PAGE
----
Last week, a flurry of tech companies unveiled plans to go public, with many more to come, including from those companies that have already filed their IPO paperwork confidentially.
Starting shortly after Labor Day, we’re going to see a socially distanced, Zoom-powered frenzy of new issues. Offerings are coming from some of the biggest private companies on Earth—Palantir, Airbnb, Ant Financial, DoorDash, Asana, Snowflake, and more. It’s going to be a long list.
Here are 10 things you need to know about the tech IPO boom:
Investors are ravenous. This summer’s IPO flurry has been hugely successful, with strong debuts for companies like
Warner Music Group
(ticker: WMG) and
(BIGC), a small e-commerce software company, which went public Aug. 5, is up almost 500% and now trades for more than 60 times this year’s expected sales. The
Renaissance IPO ETF
(IPO), which invests in recent new issues, is up 52% year to date.
Sandy Miller, general partner at Institutional Venture Partners, notes that the number of public companies has fallen in half over the last 20 years, as M&A has outstripped new issues. “There’s a real hunger for new names,” he says.
The supply is deep. Venture-backed unicorns—pre-IPO companies with valuations above $1 billion—are piling up like kindling. According to CB Insights, there are 490 unicorns. By contrast, there are just shy of 2,000 companies trading on the Nasdaq or the New York Stock Exchange with valuations above $1 billion. In other words, if all the unicorns magically listed at once, the number of large cap U.S.-listed companies would increase by 25%. Most but not all unicorns are tech businesses, so consider this: Over the past three years, there have been a total of 100 tech IPOs. The current supply of unicorns is equal to 14 years of tech stock debuts.
The cloud is working its magic. With so many people working and studying from home as a result of the pandemic, companies of every variety are shifting computing resources to the cloud. That’s driven up demand at almost every cloud business.
This past week brought better-than-expected earnings from
(INTU), and Hewlett-Packard Enterprise (HPE), all due to the cloud trend. The
Global X Cloud Computing ETF
(CLOU), which owns stocks like
(SHOP), is up 52% this year. IVP’s Miller says many private cloud companies lowered expectations at the start of the pandemic and are now outperforming those revised outlooks. That, Miller says, has emboldened private cloud companies to restart their push into the public market.
Opportunity abounds. Sure, the tech giants have bet big on the cloud, but unlike e-commerce, internet search, and smartphones, the cloud is a wide open market. “Cloud computing” is just a method for delivering software. It covers a lot of territory. Among the new IPO registrants are Snowflake, cloud-based data management; Asana, cloud-based work management software; JFrog, software release management from the cloud; and Sumo Logic, cloud-based analytics software.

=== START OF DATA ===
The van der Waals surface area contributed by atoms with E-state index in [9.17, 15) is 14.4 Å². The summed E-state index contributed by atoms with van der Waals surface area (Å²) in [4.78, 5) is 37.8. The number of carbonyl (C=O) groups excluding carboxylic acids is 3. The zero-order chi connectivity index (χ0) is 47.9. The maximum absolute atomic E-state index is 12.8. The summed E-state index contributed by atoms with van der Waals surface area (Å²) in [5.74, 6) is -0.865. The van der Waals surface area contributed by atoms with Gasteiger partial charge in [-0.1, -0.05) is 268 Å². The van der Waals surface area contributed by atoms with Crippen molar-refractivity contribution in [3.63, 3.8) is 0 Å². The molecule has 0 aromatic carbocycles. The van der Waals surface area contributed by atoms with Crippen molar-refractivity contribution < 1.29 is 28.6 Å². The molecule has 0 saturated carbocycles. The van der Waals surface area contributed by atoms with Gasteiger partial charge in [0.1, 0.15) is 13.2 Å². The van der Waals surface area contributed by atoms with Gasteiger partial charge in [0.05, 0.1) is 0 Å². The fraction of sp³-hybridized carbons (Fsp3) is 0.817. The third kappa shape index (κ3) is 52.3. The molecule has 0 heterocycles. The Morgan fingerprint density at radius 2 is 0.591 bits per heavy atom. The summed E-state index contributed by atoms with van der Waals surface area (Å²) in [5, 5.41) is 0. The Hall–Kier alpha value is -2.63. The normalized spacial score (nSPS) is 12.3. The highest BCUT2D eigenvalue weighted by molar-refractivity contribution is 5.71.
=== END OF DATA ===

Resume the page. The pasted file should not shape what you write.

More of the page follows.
Coming soon: Airbnb (cloud enabled short-term rentals) and DoorDash (cloud-enabled food deliveries.)
You want growth, here’s growth: Asana’s revenues were up 86% in the latest year. Snowflake grew 174%; JFrog, 65%; and Sumo Logic, 50%. (You want profits? Be patient.)
Marquee names. These aren’t two-kids-in-a-garage companies. Unity Software, which provides tools for creating videogames, is run by John Riccitiello, a former CEO of Electronic Arts, who also co-founded Elevation Partners. Asana’s founder and largest holder is Dustin Moskovitz, co-founder of
The largest investor in Palantir is Peter Thiel, who made a fortune as an early Facebook investor. And Snowflake CEO’s is Frank Slootman, who used to run
and Data Domain.
Direct listings are back… It’s been more than a year since
(WORK) direct-listed on the New York Stock Exchange, triggering widespread speculation that we’d see a flurry of copycats. But there haven’t been any others, reflecting the weak market performance of direct listers Slack and Spotify.
But the option to list without the dilution of an IPO is still tempting for companies that don’t need capital. Asana and Palantir are both direct listing, and more will likely follow.
…SPACs are in the picture… At some point, a unicorn or two could skip the IPO route and merge with a SPAC, or special-purpose acquisition company, those structures created with the specific mission of finding a company to buy. It worked for
(NKLA). Why not a Valley-based software business? IVP’s Miller thinks we’ll be seeing some Valley tech companies choose SPACs in the coming weeks.
...and auctions are coming. Lise Buyer, founder of Class V Group, an IPO consulting firm, says investment banks are itching to bring back the auction-pricing model used when Google, now
(GOOGL) went public in 2004. Buyer, who worked on the Google IPO team, says the auction model is intended to crush the IPO pop, when fat rewards from first-day IPO spikes go to institutional investors, rather than the company. She thinks the auction model is returning, and soon.
Timing is everything. Buyer notes that there’s an annual IPO push right after Labor Day, as companies try to close deals before the holidays.
Buyer doesn’t think the coming election is a major factor, but she says that if issuers are worried about the outcome, there’s logic in getting out the door now, while stock prices are high and investors are in a buying mood. It won’t last forever.
Write to Eric J. Savitz at email@example.com